EC And 14 Nations Protest Dredging Restrictions In 1992 MarAd Budget
Fourteen foreign governments and the European Community have protested legislation that tightens domestic shipping law restrictions on dredging in American waters. Protesters say the measure, inserted into the fiscal year 1992 Maritime Administration spending bill by Representative W.J. Tauzin of Louisiana, would further exclude foreign company involvement in the U.S. dredging industry.
A joint communique was sent to the State Department on the subject by the governments of Belgium, Britain, Denmark, Finland, France, Germany, Greece, Italy, Japan, Netherlands, Norway, Portugal, Spain, Sweden and the EC Commis- sion.
Mr. Tauzin's amendment has also drawn protests from the charterer of the largest U.S. hopper dredge, the Stuyvesant, because of fears that it could ultimately affect the vessel's ability to operate. The Tauzin amendment extends coastwise dredging restrictions under a 1906 law from three geographical miles to the 200-mile limit known as the U.S. exclusive economic zone. It also requires owners and charterers of all dredges to be at least 75 percent U.S.-citizen-owned and prohibits the time-charter of U.S.-flag dredges to any company unless at least 75 percent of the company's shareholders are U.S. citizens. Built nine years ago with government loan guarantees, the Stuyvesant is owned by Bank of America Leasing Co. However, the parent of the charterer, Stuyvesant Dredging, is a Dutch company, Royal Boskalis Corp.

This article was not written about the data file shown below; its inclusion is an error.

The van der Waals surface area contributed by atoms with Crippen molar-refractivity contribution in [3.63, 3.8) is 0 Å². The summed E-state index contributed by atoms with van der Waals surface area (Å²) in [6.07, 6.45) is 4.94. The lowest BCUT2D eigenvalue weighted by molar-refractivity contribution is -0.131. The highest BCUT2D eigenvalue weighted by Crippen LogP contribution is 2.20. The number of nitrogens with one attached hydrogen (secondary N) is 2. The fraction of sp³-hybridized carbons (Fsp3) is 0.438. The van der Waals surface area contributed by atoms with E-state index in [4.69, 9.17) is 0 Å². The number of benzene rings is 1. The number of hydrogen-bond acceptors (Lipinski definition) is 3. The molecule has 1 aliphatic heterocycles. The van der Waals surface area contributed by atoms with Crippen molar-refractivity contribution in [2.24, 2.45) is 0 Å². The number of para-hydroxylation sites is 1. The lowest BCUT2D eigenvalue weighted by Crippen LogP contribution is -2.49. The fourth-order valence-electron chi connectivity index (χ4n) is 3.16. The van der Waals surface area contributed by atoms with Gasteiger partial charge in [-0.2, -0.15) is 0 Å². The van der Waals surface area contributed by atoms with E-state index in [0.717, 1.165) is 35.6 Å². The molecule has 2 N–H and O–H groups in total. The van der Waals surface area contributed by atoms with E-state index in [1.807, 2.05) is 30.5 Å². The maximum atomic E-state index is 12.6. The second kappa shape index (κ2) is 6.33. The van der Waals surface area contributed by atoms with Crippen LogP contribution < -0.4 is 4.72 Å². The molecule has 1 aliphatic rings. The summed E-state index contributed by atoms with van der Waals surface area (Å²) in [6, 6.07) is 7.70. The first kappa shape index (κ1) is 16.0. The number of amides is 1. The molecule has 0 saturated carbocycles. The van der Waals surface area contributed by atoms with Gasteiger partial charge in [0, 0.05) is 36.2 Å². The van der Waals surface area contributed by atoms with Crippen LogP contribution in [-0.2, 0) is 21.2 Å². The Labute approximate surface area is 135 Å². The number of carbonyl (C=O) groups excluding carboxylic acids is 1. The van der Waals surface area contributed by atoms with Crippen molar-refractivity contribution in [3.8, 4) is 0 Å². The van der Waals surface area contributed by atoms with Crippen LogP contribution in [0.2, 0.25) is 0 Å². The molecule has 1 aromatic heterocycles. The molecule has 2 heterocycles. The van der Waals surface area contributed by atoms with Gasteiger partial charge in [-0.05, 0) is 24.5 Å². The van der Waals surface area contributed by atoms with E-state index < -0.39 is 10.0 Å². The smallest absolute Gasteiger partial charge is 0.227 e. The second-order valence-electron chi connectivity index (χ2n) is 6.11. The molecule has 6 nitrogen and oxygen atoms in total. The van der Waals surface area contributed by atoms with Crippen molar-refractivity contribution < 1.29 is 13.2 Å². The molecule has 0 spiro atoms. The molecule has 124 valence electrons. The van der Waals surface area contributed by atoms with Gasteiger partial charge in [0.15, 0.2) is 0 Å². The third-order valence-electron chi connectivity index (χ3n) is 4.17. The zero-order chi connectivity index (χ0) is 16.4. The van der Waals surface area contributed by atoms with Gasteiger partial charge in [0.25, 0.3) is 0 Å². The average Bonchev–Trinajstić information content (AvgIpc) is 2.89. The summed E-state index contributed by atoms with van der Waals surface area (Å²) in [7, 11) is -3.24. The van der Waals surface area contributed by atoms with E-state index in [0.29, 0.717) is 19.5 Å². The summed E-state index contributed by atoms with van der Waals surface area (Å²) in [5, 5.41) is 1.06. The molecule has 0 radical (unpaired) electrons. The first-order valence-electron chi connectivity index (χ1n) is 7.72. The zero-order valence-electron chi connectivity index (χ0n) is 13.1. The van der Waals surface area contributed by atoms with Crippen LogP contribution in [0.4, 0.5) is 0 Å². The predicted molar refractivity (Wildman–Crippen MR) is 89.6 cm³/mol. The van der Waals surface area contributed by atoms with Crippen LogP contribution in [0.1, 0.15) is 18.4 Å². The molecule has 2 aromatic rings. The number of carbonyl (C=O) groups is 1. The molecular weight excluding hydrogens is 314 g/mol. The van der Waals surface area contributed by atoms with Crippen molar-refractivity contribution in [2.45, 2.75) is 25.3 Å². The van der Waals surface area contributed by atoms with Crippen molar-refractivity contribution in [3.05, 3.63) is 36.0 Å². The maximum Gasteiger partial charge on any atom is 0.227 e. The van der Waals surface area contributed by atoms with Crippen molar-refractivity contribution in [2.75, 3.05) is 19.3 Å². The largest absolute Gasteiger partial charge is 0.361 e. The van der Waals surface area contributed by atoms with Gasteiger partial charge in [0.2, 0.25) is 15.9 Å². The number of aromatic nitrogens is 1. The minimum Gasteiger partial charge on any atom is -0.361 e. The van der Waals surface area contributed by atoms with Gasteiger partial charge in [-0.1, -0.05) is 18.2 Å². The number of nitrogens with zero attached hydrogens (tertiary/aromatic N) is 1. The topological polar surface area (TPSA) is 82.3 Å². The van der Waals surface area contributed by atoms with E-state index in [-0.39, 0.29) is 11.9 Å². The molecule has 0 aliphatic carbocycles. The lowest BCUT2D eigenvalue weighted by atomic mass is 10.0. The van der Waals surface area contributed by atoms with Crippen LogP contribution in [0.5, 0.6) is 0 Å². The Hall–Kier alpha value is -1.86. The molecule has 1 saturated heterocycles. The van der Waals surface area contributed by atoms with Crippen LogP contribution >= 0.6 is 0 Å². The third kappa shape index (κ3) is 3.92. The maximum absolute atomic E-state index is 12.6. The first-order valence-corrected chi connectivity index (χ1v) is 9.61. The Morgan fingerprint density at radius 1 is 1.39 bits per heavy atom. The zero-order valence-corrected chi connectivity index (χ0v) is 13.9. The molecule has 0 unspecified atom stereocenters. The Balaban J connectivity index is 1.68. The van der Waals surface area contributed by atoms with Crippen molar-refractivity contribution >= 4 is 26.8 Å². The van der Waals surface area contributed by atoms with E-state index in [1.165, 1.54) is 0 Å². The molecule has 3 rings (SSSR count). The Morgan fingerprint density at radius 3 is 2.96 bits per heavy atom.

The MarAd authorization bill, with the Tauzin amendment, is awaiting action on the House floor. A Senate authorization measure for MarAd has not been introduced. The White House has expressed opposition to the House bill because of other provisions in it, specifically a Buy America provision for used sealift cargo vessels.